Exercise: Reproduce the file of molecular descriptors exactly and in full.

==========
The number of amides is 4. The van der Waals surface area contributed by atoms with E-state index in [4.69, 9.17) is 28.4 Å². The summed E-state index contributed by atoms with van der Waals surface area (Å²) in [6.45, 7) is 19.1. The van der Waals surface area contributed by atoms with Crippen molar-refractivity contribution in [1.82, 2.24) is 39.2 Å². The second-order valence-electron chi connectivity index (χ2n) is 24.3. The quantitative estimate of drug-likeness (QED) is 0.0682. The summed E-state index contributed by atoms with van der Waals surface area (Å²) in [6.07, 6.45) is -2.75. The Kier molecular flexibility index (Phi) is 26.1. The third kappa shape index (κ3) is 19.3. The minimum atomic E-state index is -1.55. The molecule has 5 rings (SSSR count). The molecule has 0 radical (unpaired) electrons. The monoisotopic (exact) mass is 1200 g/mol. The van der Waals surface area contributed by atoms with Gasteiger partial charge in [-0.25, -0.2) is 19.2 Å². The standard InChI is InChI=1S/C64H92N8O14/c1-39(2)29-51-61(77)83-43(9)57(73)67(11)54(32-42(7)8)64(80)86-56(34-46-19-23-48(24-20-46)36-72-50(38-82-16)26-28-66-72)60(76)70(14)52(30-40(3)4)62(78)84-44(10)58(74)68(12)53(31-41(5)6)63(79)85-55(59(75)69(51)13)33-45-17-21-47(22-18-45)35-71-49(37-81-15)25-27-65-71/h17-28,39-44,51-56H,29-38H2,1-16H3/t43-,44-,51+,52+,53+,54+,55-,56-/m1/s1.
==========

The number of amides is 4. The van der Waals surface area contributed by atoms with E-state index in [4.69, 9.17) is 28.4 Å². The summed E-state index contributed by atoms with van der Waals surface area (Å²) in [6.45, 7) is 19.1. The van der Waals surface area contributed by atoms with Crippen molar-refractivity contribution in [1.82, 2.24) is 39.2 Å². The second-order valence-electron chi connectivity index (χ2n) is 24.3. The quantitative estimate of drug-likeness (QED) is 0.0682. The summed E-state index contributed by atoms with van der Waals surface area (Å²) in [6.07, 6.45) is -2.75. The Kier molecular flexibility index (Phi) is 26.1. The third kappa shape index (κ3) is 19.3. The minimum atomic E-state index is -1.55. The molecule has 5 rings (SSSR count). The molecule has 0 radical (unpaired) electrons. The monoisotopic (exact) mass is 1200 g/mol. The van der Waals surface area contributed by atoms with Gasteiger partial charge in [-0.25, -0.2) is 19.2 Å². The standard InChI is InChI=1S/C64H92N8O14/c1-39(2)29-51-61(77)83-43(9)57(73)67(11)54(32-42(7)8)64(80)86-56(34-46-19-23-48(24-20-46)36-72-50(38-82-16)26-28-66-72)60(76)70(14)52(30-40(3)4)62(78)84-44(10)58(74)68(12)53(31-41(5)6)63(79)85-55(59(75)69(51)13)33-45-17-21-47(22-18-45)35-71-49(37-81-15)25-27-65-71/h17-28,39-44,51-56H,29-38H2,1-16H3/t43-,44-,51+,52+,53+,54+,55-,56-/m1/s1.